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Tony Grist

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Please To Remember... [Nov. 1st, 2006|01:03 pm]
Tony Grist
The shops used to carry Guy Fawkes masks. This year I haven't seen a single one. There probably weren't any last year either, but I wasn't looking.

Oldham used to mount a  big civic firework display in the park. That was dropped several years ago- round about the beginning of the millennium- and no-one seems to have complained- or even noticed.

Bonfire Night has been edged out by Halloween. Ghosts and witches instead of Catholic terrorists with Van Dyck beards. It's understandable. Ghosts and witches are perennially fascinating; most of us stopped being frightened of pointy-bearded Catholics a while ago.

I did wonder whether V For Vendetta might reverse the trend. Apparently not. Alan Moore's novel is a period piece- which could be why the film didn't do that well. No contemporary freedom fighter would think of wearing a Guy Fawkes mask. Apart from anything else, he wouldn't be able to find a shop to sell him one.
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Comments:
[User Picture]From: poliphilo
2006-11-01 10:48 pm (UTC)
The whole trick or treating thing feels alien to me. Over here a lot of older kids seem to regard it as a license to go round demanding money with menaces. One year I had some young thug try to put his foot in the door when I wouldn't give him what he wanted.
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[User Picture]From: solar_diablo
2006-11-02 01:14 am (UTC)
Good grief, that's not right. And certainly nothing what I've ever experienced growing up in the States. While hooliganism does happen here on Halloween, it's rare.
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[User Picture]From: poliphilo
2006-11-02 09:12 am (UTC)
In the USA trick or treating has deep historical roots. Over here it's just suddenly appeared- and no-one- neither the trick or treaters nor the householders- really understands the social compact on which it's based.
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[User Picture]From: solar_diablo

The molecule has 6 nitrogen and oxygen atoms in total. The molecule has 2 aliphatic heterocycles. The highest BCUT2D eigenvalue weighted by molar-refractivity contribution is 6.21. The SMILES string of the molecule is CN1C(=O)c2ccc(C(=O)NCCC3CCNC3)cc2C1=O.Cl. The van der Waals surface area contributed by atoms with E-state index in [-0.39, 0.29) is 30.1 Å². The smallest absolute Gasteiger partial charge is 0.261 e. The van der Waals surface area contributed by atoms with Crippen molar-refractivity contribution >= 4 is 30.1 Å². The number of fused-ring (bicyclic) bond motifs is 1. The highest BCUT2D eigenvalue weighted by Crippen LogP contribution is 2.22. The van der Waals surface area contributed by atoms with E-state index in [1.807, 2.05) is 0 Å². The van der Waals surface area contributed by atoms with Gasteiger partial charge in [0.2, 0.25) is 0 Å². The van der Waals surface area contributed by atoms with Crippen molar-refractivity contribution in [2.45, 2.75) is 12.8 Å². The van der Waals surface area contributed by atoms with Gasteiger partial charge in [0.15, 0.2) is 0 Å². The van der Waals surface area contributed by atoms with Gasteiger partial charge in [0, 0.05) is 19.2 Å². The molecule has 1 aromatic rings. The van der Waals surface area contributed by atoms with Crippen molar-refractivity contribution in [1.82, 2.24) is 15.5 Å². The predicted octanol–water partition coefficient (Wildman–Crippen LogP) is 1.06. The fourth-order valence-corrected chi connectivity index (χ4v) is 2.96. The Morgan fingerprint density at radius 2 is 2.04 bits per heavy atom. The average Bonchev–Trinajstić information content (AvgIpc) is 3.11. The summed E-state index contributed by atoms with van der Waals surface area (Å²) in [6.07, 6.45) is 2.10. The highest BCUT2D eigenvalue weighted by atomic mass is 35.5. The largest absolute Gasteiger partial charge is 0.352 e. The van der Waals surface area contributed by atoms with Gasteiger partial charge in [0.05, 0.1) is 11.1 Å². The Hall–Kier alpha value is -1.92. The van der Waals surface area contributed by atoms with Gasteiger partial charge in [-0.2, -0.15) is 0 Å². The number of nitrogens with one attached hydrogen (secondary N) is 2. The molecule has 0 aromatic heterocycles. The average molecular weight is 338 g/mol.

2006-11-02 02:17 pm (UTC)
Yeah, it does seem anchorless. I have no idea where youths got the idea to demand money they way you describe. That's nothing I recognize from an American Halloween.

If the holiday sticks across the pond, hopefully it will evolve into something tamer. Right now it sounds less like a chance for children to dress up and get candy, and more an excuse for hooliganism.
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[User Picture]From: jackiejj
2006-11-02 01:22 pm (UTC)
Once I had adults, without costumes but holding out a pillowcase, knock on my door on Halloween.

They were eerie--didn't even know (or bother to use) the "password" of "Trick-or-Treat!" They were unsmiling and silent.

I had a passing thought that they might want something like actual cans and boxes from my pantry, or even jewelry or small pieces of furniture! But I gave them a lot of candy and they left, without a thank-you.
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[User Picture]From: poliphilo
2006-11-02 01:43 pm (UTC)
That is weird- and not in a good way.

I'm a shy, private person. I don't like strangers coming to the door.
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[User Picture]From: jackiejj
2006-11-02 02:23 pm (UTC)
I feel the same way about strangers at the door, so I only keep my porch light on until about eight, when the children who are accompanied by parents have finished up for the evening. The older children--some teenagers--come to the door later, so I turn off my lights and read in a back room.

Sometimes I leave candy on the porch, to forestall people knocking loudly.

But I do think Trick-or-Treating is dying out here slowly, partly due to the efforts of community organizations to find safe alternatives.
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